“It was four thirty in the afternoon, and Diane Bernstein knew that the phone was about to ring. She had just paid the baby-sitter, the third one to quit this month, extremely polite when she quit, blaming it on other issues—sorority functions, heavy schoolwork—as though the boy had not unnerved her at all. When Diane had walked through the door, Liza, the baby girl, had fallen into her mother’s arms, weeping so hard she began to choke. The boy, Johnny, was curled up in his bed, rocking himself, for he had scratched the babysitter in a fury (‘I wanted to play the radio,’ she said, ‘and he just went insane’) and the young woman had shut him in his room. Why hadn’t Diane found a better babysitter? It was not a question she allowed herself anymore. She had long stopped worrying about forgiveness, of herself or others. When the therapist had told her, again, that it was not her fault, she laughed; everything was her fault; everything was everyone’s fault. ‘Even if it was his fault,’ she said, meaning her husband, to the therapist, ‘what would it matter? He’s gone.’”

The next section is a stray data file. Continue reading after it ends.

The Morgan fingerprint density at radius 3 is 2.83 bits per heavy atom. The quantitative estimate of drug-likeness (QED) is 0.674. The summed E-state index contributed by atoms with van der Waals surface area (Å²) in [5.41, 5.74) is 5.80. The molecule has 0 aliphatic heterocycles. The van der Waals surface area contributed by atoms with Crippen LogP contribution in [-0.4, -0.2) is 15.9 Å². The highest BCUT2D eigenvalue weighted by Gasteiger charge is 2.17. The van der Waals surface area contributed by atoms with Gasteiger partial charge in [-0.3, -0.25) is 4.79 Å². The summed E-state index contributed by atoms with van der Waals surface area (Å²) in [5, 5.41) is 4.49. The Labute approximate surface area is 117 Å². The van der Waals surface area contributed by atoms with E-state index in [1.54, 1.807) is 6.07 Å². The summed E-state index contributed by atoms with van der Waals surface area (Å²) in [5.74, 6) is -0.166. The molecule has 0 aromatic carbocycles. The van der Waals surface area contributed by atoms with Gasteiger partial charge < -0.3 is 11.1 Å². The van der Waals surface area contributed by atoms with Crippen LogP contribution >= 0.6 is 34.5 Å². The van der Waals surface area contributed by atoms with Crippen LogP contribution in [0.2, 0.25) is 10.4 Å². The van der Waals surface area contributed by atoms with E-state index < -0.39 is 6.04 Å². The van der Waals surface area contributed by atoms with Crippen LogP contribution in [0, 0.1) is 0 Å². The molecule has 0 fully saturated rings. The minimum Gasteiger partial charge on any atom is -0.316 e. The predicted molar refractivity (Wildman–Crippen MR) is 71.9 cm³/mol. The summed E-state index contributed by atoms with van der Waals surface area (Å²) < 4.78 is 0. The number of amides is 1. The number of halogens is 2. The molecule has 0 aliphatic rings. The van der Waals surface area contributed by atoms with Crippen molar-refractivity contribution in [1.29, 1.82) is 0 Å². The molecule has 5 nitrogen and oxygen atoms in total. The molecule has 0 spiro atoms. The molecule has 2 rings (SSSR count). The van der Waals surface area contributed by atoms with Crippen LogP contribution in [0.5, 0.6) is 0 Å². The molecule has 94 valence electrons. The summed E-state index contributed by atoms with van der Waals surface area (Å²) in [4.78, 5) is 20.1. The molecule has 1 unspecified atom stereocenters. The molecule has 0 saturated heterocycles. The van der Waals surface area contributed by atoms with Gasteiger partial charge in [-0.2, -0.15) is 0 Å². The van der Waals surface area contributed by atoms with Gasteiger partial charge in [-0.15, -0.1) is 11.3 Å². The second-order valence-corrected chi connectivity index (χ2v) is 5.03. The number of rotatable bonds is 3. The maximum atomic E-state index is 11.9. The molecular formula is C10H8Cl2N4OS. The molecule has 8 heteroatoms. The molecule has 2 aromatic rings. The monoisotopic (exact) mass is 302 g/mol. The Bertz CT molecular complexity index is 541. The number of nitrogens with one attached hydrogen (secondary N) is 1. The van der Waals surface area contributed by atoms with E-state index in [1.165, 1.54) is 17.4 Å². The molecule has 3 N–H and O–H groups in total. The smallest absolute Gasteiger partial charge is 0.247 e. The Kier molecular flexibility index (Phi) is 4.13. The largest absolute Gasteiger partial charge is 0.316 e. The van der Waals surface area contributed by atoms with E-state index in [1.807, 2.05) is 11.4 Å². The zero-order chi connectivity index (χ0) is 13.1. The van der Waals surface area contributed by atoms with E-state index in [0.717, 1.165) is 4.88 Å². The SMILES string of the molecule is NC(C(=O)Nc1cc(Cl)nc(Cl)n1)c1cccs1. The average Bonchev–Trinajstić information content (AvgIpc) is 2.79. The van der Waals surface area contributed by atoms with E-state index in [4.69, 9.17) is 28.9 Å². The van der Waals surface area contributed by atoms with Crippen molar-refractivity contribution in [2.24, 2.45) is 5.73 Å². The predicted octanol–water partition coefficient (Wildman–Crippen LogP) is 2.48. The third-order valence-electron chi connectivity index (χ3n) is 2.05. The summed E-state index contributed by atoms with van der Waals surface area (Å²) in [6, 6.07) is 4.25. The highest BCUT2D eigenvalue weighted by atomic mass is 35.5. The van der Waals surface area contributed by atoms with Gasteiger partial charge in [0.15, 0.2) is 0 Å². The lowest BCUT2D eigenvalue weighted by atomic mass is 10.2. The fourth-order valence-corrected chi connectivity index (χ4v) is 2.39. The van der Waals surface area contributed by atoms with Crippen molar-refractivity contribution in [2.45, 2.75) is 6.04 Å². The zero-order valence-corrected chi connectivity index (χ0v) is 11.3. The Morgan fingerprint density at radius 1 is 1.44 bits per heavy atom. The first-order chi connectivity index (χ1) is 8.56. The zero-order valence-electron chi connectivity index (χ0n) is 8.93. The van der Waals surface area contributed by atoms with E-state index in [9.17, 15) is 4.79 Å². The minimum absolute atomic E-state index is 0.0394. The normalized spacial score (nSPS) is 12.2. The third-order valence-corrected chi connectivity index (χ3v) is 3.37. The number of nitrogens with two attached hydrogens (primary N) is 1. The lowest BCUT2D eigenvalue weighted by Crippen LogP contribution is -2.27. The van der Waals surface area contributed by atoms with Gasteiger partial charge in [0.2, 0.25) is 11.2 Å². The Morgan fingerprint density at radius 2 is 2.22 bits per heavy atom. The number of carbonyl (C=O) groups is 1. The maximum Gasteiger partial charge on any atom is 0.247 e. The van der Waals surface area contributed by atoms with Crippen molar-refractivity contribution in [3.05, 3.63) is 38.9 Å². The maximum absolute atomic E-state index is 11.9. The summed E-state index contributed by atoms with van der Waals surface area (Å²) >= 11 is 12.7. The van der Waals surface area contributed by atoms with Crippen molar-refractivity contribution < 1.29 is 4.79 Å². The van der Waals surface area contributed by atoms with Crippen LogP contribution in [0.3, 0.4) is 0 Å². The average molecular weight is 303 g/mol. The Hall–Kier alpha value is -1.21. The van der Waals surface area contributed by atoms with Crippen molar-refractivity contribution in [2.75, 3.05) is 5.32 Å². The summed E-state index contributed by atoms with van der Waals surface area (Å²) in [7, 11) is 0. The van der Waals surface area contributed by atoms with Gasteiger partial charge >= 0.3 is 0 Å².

—Karen E. Bender
Excerpted from “Candidate” from Astoria to Zion: Twenty-Six Stories of Risk and Abandon from Ecotone’s First Decade. Copyright © 2014 by University of North Carolina Wilmington. Used by permission of Lookout Books. All rights reserved. No part of this excerpt may be reproduced or reprinted without permission in writing from the publisher.